Your Right to Know: Many school districts fail test on records

State law makes nearly all governmental records open to inspection and copying, and requires custodians to release records “as soon as possible and without delay.”

So how are they doing? Recently, the Wisconsin Institute for Law & Liberty conducted an experiment to see how well school districts are complying with the state’s Open Records Law. We asked the state’s 20 largest school districts for records from the last two years relating to their compliance procedures and how quickly they fulfilled requests. The results were tabulated in a recent report. Here are some highlights:

The good: Of the 12 school districts that fulfilled our request without charging a fee, six of them (Appleton, Green Bay, Janesville, Racine, Waukesha and West Allis-West Milwaukee) reported response times, on average, of 10 business days or fewer.

Your Right to Know: Supreme Court openness rulings a mixed bag

As befits a year in which anything, it seems, can happen, the Wisconsin Supreme Court’s public records docket this term was marked by atypical cases. In Voces de la Frontera v. Clarke, the Milwaukee County Sheriff’s Department redacted information from immigration detainer forms provided in response to public records requests, asserting that a federal immigration regulation required the redactions. A Milwaukee County judge and the Wisconsin Court of Appeals concluded that federal law did not require the redactions, but the Supreme Court disagreed. Open government advocates were disappointed that the Supreme Court’s opinion focused almost exclusively on this interpretation of federal law, not the presumptions of openness enshrined in Wisconsin statutes. In Teague v. Schimel, the court looked at whether the Wisconsin Department of Justice violated individuals’ rights by releasing background check materials that sometimes reflected the criminal records of other individuals with the same names and birthdates or that had been used as aliases.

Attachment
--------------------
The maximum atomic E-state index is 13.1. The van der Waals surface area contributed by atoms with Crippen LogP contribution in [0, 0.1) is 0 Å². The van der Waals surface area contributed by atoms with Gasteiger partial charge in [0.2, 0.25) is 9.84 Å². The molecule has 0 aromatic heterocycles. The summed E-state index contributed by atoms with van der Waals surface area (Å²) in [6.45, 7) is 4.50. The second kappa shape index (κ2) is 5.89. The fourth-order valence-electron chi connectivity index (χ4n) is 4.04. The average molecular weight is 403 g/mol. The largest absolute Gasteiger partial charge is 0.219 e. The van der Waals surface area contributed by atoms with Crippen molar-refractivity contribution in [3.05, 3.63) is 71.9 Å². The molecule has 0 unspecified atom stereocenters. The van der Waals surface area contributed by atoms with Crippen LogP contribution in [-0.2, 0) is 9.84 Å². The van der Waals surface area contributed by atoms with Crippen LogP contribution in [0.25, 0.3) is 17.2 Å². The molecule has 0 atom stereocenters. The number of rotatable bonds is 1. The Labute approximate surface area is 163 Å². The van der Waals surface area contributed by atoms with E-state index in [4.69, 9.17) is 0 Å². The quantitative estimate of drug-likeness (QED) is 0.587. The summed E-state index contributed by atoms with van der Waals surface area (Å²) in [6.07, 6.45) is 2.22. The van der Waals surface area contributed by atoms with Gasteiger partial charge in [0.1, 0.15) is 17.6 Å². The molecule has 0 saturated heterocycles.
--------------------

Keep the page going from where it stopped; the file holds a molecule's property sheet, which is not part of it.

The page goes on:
Your Right to Know: Lawmakers abuse budget-fix motion

It’s been nearly two years since Republicans in the state Legislature tried to use a secretive, last-minute measure just before the July 4 holiday weekend to gut Wisconsin’s open records law. This effort, once publicized, was met with public outrage and abandoned. This was the most egregious but by no means only example of lawmakers trying to slip bad ideas into the state budget bill in the Legislature’s Joint Finance Committee, under what is known as a 999 motion. As lawmakers prepare to wrap up the 2017-19 state budget by July 1, the 999 motion remains a serious threat to open government and the public interest. Originally intended to address technical issues and correct problems in the budget bill before it goes to the full Legislature, 999 motions have increasingly been used by both parties as a hiding spot for pet projects.

Your Right to Know: Walker’s order on records is welcome

In March, Wisconsin Governor Scott Walker issued an executive order directing state agencies to track and post their open record request response times and giving procedural guidance that should make it easier for citizens to request and receive records.

Wisconsin’s ‘news deserts’ hurt our democracy — but you can help

News deserts are geographical areas or socioeconomic groups that are parched of fresh, important local news, whether it’s a result of the shuttering of neighborhood newspapers, downsizing and the limited resources of news outlets or a lack of coverage of particular topics. Help WCIJ identify news deserts in Wisconsin by writing to me at msato@wisconsinwatch.org.

Wisconsin Freedom of Information Council names ‘Opee’ winners

Two citizens, two journalists, one fired government worker and one small but gutsy Wisconsin newspaper are among the recipients of the 2016-17 Openness Awards, or Opees, bestowed annually by the Wisconsin Freedom of Information Council. The awards, announced in advance of national Sunshine Week (sunshineweek.org), March 12-18, recognize extraordinary achievement in the cause of open government.